Molly Murrah began painting in watercolor 20 years ago on an excursion to Greece. To date, she has exhibited in many national and international shows, and has won several awards. She is a past President and currently involved volunteer for the Northwest Watercolor Society, an international organization and one of the top watercolor societies in the country.
Absolutely loved this class! I've been fiddling with watercolor for the last year, but have never really taken any art classes. This was the perfect intro level class in so many ways, covering basic principles of color, composition, etc. - and always in a warm, encouraging atmosphere. I learned so much about watercolor as a medium, and I would recommend this to anyone interested in getting involved with it. Would love to take a class with Molly again!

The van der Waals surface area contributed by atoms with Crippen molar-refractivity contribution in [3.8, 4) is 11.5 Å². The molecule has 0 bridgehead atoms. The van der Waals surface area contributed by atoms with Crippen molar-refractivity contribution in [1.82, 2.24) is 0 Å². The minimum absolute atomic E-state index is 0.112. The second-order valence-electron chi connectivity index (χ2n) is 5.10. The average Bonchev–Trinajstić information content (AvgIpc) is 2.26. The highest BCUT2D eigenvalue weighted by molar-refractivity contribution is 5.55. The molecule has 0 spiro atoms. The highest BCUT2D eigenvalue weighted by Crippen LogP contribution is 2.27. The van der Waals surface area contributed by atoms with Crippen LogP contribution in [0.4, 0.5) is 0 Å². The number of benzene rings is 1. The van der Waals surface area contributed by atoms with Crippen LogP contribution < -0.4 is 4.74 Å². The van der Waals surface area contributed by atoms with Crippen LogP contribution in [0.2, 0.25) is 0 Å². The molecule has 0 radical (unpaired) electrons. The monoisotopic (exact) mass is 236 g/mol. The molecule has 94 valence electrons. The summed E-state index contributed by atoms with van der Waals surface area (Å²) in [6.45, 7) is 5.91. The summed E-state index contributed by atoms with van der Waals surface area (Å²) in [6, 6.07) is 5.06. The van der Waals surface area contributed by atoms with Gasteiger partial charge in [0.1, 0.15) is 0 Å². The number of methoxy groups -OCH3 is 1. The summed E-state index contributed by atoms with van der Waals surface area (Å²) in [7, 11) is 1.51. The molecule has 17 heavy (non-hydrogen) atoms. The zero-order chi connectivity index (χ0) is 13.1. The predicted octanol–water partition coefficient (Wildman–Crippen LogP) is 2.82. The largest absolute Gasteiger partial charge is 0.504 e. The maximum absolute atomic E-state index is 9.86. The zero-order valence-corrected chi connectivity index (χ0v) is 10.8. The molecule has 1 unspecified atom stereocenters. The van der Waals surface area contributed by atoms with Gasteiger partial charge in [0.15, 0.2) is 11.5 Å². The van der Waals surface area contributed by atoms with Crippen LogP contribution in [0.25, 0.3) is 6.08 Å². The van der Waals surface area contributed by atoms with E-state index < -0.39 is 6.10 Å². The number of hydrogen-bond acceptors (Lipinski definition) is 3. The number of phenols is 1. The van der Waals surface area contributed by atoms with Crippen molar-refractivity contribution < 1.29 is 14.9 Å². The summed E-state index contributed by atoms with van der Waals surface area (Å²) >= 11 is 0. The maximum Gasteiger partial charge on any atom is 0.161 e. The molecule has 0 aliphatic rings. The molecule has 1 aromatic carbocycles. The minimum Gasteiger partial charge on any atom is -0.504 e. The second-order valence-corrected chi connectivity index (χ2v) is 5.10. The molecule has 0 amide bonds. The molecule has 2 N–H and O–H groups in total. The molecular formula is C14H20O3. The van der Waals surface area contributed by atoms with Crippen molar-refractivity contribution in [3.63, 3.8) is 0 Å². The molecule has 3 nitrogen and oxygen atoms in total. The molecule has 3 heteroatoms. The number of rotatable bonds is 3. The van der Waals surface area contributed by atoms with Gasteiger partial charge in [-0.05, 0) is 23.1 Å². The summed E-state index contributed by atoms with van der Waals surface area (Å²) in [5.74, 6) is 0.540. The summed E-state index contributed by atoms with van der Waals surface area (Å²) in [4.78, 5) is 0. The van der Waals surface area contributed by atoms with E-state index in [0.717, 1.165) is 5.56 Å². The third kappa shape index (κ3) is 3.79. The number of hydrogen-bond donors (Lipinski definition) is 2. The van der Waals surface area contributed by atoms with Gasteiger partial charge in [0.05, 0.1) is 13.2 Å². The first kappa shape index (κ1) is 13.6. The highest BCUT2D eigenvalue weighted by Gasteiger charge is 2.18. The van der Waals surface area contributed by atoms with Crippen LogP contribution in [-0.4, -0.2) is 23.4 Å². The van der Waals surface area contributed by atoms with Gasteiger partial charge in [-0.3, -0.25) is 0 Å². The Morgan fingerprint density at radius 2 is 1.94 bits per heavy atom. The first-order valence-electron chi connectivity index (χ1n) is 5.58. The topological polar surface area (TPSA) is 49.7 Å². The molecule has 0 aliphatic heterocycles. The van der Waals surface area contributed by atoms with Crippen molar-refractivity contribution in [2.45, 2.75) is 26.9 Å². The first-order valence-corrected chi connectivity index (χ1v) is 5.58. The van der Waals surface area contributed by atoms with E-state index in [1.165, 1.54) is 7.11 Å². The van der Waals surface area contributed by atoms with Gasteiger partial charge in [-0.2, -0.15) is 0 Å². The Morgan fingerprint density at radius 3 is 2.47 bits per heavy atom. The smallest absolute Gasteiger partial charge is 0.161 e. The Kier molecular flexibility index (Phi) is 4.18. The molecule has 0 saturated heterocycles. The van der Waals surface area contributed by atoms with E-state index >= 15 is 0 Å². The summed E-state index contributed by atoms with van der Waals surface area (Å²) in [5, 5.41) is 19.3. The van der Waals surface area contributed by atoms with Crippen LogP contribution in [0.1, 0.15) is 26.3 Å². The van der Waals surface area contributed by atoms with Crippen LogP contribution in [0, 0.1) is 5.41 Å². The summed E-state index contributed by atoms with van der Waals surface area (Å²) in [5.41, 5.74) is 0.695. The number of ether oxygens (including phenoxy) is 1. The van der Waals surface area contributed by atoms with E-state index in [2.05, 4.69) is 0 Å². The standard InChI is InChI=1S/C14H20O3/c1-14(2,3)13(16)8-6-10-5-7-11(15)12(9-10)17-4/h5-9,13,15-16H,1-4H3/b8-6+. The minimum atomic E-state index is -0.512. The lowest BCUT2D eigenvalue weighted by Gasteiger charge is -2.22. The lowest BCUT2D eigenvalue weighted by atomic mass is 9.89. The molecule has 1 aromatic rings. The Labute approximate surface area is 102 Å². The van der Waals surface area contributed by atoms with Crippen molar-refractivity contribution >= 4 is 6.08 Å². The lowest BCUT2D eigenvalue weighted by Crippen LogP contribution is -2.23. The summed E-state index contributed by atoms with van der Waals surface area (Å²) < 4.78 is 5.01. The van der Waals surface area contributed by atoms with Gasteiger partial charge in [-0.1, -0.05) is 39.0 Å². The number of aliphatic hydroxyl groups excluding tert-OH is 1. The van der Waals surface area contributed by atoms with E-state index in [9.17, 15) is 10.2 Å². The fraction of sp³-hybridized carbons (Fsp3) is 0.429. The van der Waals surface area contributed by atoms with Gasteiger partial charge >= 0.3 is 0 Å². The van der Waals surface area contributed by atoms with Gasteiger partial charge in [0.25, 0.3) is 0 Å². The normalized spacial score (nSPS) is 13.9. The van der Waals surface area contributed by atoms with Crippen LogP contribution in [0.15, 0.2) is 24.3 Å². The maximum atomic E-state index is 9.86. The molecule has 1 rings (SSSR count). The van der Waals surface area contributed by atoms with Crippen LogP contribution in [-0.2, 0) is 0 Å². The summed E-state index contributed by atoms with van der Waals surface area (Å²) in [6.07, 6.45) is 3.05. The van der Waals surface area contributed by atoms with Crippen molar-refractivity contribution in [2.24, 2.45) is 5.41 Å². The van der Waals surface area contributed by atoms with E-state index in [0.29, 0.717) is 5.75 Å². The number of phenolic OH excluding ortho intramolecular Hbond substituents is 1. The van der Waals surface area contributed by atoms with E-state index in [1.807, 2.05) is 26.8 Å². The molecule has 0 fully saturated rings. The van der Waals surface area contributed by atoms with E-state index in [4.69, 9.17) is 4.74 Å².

a Creativelive Student
I absolutely love this medium and have owned the material for about 5 or so years now, afraid to waste them. I've bought books but realizing I am both a visual and audio learner, this is the format for me. It is so important for me to be able to replay and review the information that taking a local course is just not as convenient as this has been for me. Molly is a delight to watch and listen to, she is such a wealth of knowledge. Thank you Molly and thank you CreativeLive!!! I am in love with this site.
Molly is captivating! Her soothing voice exudes her love of watercolour painting! She is very organized and knows how to paint with watercolours and how to teach it as well. Not all painters can teach... I was drawn into her 'teachings', loved listening to her wealth of knowledge, and signed up for her course. Oh, I recommend it totally!